7 posted on 09/06/2013 2:34:00 PM PDT by gov_bean_ counter (Romans 1:22 Professing themselves to be wise, they became fools)
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To: nickcarraway
I remember my folks listening to “When the Lights Come on Again” and getting teary eyed when I was a kid. I still love it.
8 posted on 09/06/2013 2:34:28 PM PDT by CrazyIvan (Obama phones= Bread and circuits.)
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To: nickcarraway

“When Doves Cry” made me cry...and my ears bleed! Surely the author could have come up with a better song to represent the ‘80s.


9 posted on 09/06/2013 2:34:51 PM PDT by Cowboy Bob (Democrats: Robbing Peter to buy Paul's vote.)
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To: nickcarraway

Get them started on “Bombshell” by Powerman 5000.


10 posted on 09/06/2013 2:36:06 PM PDT by Jack Hydrazine (I’m not a Republican, I'm a Conservative! Pubbies haven't been conservative since before T.R.)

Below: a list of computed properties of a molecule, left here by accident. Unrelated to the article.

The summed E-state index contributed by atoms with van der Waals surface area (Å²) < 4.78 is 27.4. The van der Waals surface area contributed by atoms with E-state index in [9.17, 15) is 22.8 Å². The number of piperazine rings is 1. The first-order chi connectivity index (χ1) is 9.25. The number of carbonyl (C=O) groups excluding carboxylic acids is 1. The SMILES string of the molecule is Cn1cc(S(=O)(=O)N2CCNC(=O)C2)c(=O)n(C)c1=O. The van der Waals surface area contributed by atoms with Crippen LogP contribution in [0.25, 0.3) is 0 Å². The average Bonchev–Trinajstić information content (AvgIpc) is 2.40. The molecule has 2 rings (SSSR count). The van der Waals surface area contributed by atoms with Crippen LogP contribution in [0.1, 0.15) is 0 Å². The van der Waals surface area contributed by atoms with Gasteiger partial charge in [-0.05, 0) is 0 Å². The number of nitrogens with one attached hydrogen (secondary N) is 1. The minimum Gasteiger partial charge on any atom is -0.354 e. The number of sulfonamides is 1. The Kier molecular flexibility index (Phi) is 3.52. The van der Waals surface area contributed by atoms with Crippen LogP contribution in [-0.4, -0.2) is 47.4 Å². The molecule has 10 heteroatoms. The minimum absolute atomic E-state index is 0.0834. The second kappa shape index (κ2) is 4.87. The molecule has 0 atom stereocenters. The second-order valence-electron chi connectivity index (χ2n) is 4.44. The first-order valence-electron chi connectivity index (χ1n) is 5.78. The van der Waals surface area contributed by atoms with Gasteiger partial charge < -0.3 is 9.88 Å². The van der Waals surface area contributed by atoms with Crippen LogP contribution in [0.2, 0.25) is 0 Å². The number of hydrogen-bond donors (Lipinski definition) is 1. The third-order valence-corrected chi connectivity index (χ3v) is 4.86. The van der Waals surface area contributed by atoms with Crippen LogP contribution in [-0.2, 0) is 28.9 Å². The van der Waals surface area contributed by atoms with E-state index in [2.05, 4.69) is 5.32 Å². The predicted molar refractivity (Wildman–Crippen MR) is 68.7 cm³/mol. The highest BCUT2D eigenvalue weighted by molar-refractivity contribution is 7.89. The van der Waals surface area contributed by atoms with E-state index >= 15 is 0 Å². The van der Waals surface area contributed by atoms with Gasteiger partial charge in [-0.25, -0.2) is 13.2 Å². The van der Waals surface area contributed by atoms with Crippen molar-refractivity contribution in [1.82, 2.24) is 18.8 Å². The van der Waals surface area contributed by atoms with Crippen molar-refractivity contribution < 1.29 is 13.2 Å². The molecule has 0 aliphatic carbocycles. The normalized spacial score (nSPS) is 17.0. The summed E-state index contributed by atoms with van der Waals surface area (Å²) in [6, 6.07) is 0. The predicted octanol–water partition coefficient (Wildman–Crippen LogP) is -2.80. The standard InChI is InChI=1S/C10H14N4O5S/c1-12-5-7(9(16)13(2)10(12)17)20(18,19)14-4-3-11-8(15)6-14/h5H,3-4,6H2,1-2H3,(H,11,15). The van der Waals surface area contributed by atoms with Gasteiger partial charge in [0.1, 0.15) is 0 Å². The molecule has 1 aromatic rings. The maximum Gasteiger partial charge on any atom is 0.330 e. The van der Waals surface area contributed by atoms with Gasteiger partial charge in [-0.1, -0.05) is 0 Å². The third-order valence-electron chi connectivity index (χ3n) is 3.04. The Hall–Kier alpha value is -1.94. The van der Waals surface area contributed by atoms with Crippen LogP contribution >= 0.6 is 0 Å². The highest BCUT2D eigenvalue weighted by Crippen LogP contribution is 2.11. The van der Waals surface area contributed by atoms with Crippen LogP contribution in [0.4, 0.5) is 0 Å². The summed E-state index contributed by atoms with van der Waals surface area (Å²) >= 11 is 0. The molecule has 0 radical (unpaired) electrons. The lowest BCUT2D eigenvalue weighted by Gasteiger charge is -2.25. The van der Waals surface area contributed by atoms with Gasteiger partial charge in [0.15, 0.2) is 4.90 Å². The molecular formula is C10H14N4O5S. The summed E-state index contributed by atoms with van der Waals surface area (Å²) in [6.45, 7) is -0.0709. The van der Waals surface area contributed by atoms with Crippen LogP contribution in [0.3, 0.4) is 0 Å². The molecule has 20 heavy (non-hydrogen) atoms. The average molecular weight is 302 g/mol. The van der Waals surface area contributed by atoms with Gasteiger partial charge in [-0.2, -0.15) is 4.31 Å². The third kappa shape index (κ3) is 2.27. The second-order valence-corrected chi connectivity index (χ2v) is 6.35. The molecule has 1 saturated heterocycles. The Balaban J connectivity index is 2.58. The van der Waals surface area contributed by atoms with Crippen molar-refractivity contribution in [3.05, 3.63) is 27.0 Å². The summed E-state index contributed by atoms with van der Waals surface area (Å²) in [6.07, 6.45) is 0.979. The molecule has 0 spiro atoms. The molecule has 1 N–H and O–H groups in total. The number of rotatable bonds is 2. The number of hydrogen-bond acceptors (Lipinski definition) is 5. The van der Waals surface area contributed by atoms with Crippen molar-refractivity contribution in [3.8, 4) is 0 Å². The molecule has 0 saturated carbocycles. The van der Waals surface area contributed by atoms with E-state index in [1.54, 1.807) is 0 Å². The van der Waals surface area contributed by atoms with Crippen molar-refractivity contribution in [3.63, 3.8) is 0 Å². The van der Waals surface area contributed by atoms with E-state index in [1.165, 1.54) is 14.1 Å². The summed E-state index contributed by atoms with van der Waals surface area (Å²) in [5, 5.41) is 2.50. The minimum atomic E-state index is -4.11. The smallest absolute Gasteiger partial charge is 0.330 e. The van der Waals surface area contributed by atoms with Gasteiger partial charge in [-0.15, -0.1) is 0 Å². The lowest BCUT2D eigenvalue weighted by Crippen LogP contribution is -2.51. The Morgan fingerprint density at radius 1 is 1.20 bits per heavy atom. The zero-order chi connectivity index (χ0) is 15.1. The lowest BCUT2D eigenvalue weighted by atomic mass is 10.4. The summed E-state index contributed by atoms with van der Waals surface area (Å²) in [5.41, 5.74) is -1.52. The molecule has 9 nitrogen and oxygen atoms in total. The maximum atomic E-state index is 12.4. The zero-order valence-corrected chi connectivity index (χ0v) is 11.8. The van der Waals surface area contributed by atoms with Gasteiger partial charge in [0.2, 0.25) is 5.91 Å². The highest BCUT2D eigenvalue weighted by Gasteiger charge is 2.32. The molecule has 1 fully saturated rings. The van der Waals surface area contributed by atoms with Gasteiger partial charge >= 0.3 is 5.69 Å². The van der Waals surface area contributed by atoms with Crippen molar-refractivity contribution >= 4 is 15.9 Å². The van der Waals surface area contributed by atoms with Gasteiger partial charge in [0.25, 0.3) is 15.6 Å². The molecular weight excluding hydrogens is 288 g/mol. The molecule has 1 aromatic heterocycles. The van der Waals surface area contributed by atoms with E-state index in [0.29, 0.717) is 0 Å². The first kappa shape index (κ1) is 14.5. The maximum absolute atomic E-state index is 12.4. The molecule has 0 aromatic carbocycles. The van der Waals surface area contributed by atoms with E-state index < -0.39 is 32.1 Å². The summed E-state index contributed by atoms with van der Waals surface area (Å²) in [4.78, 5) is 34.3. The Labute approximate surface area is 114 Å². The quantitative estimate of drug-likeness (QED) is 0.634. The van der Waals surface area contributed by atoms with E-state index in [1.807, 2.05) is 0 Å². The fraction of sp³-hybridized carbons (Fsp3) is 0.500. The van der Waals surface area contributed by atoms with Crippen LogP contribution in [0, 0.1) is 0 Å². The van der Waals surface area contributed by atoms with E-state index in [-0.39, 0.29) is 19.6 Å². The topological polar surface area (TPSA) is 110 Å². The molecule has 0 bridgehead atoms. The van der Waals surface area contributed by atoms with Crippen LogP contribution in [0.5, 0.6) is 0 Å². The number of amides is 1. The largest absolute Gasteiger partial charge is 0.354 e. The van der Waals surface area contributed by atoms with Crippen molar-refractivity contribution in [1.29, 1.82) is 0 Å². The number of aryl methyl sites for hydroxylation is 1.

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To: nickcarraway

Topping the chart the month I was born.

Its been the ruin of many a poor boy and God, I know I’m one

http://www.dailymotion.com/video/x1ptqd_the-house-of-the-rising-sun-1964_music?start=1


11 posted on 09/06/2013 2:36:34 PM PDT by cripplecreek (REMEMBER THE RIVER RAISIN!)
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To: Cowboy Bob

“Jump” the anthem of the eighties!


12 posted on 09/06/2013 2:36:43 PM PDT by Sybeck1
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To: nickcarraway

I think part of this has to do with how your parents dealt with their music.

My parents grew up in the 30s and 40s, with the Dorsey brothers, Glenn Miller and those sorts of groups, and imparted much of their love of this to my brother and I. To this day, I still enjoy swing and some of its more modern derivatives. Most of today’s “music” makes me wanna vomit, though some country tunes are almost passable.

My in-laws, on the other hand, were not as much “into” the music of that era. As a result, my wife, her sister and the rest of their family, tend to “like” the music of the current period, as cRAPpy as it has become.